Bill Shorten is the man who would be our next prime minister. David Marr is the nation's leading writer of political biography. Marr's Quarterly Essay profiles of Kevin Rudd and Tony Abbott ignited firestorms of media coverage and were national best sellers. In Quarterly Essay 59, he turns his enquiring mind toward Bill Shorten. This controversial and brilliant new essay looks at the making of Shorten.
This irreverent, controversial account is sure to be one of the most talked-about publications of election year 2010 - a groundbreaking, in-depth profile that traces Kevin Rudd's years in Queensland, in China, in opposition, and finally in government. Based on extensive research, observation, and interviewing, it examines the forces that have made Kevin Rudd and the way he wields his power. Marr investigates both the fragility of Rudd's hold on the Labor leadership, and considers what he might do with his popularity.
In Quarterly Essay 47, David Marr goes beyond the clichés - Dr No, mad monk, gaffe-prone, budgie-smuggling gym junkie - to look at the man as he is and reveal what kind of prime minister he might be.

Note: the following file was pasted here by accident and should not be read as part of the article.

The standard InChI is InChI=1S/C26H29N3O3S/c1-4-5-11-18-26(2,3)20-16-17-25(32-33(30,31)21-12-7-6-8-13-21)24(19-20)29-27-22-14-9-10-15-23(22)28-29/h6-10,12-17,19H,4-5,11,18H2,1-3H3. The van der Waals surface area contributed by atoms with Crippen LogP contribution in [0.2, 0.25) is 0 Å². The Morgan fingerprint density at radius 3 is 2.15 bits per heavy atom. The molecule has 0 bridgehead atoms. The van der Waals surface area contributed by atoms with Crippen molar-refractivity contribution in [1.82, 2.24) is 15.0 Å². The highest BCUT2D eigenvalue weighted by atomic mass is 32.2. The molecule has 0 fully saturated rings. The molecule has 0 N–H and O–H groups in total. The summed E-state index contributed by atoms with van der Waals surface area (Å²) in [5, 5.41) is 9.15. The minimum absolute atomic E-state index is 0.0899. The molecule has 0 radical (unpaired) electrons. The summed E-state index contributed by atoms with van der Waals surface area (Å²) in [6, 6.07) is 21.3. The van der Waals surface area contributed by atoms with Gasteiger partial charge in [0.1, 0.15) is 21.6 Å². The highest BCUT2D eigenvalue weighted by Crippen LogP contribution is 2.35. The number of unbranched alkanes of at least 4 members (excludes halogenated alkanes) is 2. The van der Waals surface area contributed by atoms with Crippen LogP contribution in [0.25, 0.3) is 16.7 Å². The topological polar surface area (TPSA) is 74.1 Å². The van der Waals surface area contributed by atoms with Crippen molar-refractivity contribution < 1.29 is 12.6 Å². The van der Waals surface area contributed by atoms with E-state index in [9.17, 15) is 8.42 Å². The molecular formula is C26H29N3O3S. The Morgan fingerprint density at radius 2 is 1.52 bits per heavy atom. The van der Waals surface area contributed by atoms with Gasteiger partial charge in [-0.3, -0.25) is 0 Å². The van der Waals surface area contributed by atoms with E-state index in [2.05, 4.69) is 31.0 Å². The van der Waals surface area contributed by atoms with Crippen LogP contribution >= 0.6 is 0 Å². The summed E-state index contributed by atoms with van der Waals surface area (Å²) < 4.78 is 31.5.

This is a unique portrait of a unique politician. Marr shows Abbott as part reactionary and part pragmatist, part fighter and part charmer, deeply religious and deeply political. But is Abbott a figure from the past or a leader for the future? Following the explosive Power Trip: The Political Journey of Kevin Rudd, this is certain to be the most discussed political writing of the year.
George Pell: leader of the Catholic Church in Australia, confessor to Tony Abbott. David Marr: the nation's leading biographer and investigative journalist. Cardinal George Pell is the most prominent Catholic leader in Australia at a time when the Church's handling of sexual abuse is being closely investigated. He is also the confessor of prime-minister-in-waiting Tony Abbott.
John Howard has the loudest voice in Australia. He has cowed his critics, muffled the press, intimidated the ABC, gagged scientists, silenced NGOs, censored the arts, prosecuted leakers, criminalised protest and curtailed parliamentary scrutiny. Though touted as a contest of values, this has been a party-political assault on Australia's liberal culture. In the name of "balance", the Liberal Party has muscled its way into the intellectual life of the country. And this has happened because we let it happen.